Rediet Abebe joined the UC Berkeley faculty this spring as an assistant professor of electrical engineering and computer sciences, affiliated with the Development Engineering Group at the Blum Center. Abebe holds a Ph.D. in computer science from Cornell University and graduate degrees in mathematics from Harvard University and the University of Cambridge. Prior to Berkeley, Abebe was a junior fellow at the Harvard Society of Fellows.
Abebe’s research in artificial intelligence and algorithms focuses on equity and distributive justice. Through her work, Abebe has tackled mathematical and computational problems related to poverty, housing, education, and health. Recognition for her research includes the 2020 ACM SIGKDD Dissertation Award for pioneering the new research area of mechanism design for social good (MD4SG). She was also named one of 35 Innovators Under 35 by the MIT Technology Review and “one to watch” on the Bloomberg 50 list. A native of Addis Ababa, Ethiopia, Abebe’s work has already informed policy and practice at the National Institutes of Health and the Ethiopian Ministry of Education.
“The leading question of my research is, how can we use computational techniques – and in particular, algorithmic, optimization, and mechanism design techniques – in conjunction with other disciplines, to support some of the broader societal changes that we want to see?” said Abebe, introducing herself to the Blum Center Board of Trustees last fall. “And to do it in such a way that’s mindful of any social harms we might cause, and deeply informed by other disciplines, as well as by those who bear the brunt of the burden of social problems.”
Abebe is a co-founder of the Mechanism Design for Social Good (MD4SG) research initiative – a multi-institutional, interdisciplinary initiative bringing together researchers and practitioners from over 150 institutions in 50 countries. Launched in 2016, MD4SG aims to improve equity and social welfare for marginalized groups. In 2017, Abebe co-founded Black in AI, which has grown from a small Facebook group to a global movement of more than 3,000 members and allies dedicated to increasing the presence and inclusion of Black people in the field of AI.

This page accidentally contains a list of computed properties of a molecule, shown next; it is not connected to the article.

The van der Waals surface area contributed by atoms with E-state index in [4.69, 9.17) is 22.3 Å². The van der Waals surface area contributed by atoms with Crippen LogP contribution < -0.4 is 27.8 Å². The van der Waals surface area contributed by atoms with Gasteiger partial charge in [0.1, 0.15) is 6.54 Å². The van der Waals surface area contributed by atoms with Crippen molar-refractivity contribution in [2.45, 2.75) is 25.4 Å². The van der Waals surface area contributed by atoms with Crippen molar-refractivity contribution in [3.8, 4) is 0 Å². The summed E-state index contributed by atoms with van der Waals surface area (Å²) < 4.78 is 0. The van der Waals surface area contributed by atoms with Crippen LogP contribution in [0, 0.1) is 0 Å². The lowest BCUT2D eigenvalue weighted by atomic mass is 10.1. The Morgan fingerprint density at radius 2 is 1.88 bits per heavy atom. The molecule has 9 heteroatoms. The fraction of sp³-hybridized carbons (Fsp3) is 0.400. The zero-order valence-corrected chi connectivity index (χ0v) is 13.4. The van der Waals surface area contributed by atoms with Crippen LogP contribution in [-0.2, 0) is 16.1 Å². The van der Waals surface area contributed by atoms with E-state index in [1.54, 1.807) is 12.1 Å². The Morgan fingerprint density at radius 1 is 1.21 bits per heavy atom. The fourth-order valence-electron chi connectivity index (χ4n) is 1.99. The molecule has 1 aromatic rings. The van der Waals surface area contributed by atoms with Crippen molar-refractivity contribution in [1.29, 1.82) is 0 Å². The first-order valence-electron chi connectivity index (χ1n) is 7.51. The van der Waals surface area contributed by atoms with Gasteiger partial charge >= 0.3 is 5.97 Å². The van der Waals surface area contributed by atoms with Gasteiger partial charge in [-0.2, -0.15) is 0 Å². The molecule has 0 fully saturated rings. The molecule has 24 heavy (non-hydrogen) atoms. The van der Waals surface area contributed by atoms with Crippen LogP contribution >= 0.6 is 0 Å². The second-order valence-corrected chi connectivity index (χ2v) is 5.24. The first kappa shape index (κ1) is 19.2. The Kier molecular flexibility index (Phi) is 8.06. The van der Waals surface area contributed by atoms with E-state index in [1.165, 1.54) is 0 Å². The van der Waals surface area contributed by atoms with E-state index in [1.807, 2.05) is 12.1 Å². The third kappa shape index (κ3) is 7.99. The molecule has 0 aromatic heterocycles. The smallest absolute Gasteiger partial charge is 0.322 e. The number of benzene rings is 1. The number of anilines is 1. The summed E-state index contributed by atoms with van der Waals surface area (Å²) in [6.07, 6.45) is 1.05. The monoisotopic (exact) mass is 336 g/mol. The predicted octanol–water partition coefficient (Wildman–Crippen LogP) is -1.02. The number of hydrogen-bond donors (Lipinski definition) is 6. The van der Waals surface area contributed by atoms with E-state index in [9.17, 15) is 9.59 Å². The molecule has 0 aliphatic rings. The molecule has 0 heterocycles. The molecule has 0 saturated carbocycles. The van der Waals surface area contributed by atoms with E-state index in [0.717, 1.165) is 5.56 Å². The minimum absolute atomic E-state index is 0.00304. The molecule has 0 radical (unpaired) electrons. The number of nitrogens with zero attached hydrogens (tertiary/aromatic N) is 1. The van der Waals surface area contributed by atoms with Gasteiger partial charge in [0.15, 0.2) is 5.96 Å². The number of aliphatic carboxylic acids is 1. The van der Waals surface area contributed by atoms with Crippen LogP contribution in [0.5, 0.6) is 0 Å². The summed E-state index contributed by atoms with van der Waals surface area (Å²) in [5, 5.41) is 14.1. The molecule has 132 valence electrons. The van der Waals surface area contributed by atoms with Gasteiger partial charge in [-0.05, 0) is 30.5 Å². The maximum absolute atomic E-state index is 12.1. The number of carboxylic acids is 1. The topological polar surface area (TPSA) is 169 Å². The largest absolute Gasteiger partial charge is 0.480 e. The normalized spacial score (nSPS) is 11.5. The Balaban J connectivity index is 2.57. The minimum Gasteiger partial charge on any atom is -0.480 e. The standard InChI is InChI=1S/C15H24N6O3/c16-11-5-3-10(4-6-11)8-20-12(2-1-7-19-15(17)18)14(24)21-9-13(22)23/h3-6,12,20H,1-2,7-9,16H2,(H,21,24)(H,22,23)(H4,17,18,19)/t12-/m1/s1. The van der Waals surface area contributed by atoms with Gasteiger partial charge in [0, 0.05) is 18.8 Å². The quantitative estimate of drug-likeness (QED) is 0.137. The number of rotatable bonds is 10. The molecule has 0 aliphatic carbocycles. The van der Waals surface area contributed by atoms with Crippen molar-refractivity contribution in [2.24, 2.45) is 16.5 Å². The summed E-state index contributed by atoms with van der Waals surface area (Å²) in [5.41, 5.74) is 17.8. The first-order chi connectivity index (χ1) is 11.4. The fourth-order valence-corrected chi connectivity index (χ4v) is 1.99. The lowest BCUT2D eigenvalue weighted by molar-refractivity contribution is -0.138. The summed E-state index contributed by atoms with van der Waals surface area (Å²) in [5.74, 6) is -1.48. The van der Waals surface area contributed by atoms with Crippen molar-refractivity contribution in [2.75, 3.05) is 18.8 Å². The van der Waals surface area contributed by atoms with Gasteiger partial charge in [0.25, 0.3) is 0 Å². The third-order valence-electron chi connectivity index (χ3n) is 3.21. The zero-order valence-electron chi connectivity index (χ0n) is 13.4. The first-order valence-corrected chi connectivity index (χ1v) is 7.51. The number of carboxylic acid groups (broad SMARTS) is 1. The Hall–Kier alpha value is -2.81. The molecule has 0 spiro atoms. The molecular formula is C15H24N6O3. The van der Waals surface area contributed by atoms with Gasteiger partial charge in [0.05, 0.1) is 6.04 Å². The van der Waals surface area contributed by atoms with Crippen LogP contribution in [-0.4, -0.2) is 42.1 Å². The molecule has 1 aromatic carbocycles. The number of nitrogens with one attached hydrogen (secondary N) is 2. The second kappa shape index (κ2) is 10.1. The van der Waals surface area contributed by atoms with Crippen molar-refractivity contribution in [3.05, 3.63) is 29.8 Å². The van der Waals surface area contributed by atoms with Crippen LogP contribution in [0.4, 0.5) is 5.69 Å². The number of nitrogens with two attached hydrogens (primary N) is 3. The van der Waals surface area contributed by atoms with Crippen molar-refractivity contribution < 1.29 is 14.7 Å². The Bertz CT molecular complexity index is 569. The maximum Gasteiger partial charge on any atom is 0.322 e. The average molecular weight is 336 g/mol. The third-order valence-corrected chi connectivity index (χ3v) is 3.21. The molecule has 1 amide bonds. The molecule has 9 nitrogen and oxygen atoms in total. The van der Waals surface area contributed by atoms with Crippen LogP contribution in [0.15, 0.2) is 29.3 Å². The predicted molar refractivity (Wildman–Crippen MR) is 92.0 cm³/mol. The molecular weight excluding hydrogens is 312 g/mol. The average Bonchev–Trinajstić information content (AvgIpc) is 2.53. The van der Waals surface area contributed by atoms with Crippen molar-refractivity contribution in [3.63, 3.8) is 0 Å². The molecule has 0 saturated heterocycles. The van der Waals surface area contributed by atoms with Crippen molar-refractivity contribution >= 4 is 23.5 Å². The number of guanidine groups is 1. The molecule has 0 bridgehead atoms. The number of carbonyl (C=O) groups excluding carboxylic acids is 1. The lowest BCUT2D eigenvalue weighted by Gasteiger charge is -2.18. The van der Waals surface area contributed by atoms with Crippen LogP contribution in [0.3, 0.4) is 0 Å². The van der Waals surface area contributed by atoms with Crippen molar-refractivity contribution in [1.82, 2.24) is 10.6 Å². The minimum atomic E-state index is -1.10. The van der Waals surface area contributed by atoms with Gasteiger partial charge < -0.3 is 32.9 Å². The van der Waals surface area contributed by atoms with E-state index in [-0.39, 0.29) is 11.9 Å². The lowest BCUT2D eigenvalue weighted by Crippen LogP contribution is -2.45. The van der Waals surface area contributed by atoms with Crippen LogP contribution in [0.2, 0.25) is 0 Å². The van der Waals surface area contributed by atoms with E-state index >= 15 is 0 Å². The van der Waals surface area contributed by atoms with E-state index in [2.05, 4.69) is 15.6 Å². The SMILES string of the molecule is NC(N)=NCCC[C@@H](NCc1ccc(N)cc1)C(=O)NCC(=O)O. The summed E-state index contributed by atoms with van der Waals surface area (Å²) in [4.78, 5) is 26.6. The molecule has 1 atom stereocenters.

Building on the success of events within MD4SG, Abebe has co-led the launch of the inaugural ACM Conference on Equity and Access in Algorithms, Mechanisms, and Optimization (EAAMO ’21) and serves as program co-chair. This new conference, to be held virtually October 5 – 9, 2021, will provide an international forum for researchers, policymakers, and practitioners to come together to highlight and discuss work across the research-to-practice pipeline. (The submission deadline is June 3, 2021).
“It is a great pleasure to have Rediet here. She has been incredibly active,” S. Shankar Sastry, Blum Center Faculty Director, told the board. “When she interviewed last year, as far as I could tell every major research university in the United States made her an offer. I feel like we really hit the jackpot in convincing Rediet to come to Berkeley.”
“The very last interview conversation I had was with folks at the Blum Center, and I remember it was an amazing conversation,” recalled Abebe. “I walked down from my interview to my hotel thinking, ‘Wow, it’s done – this is where I need to be.’ I am incredibly, incredibly excited to be here.”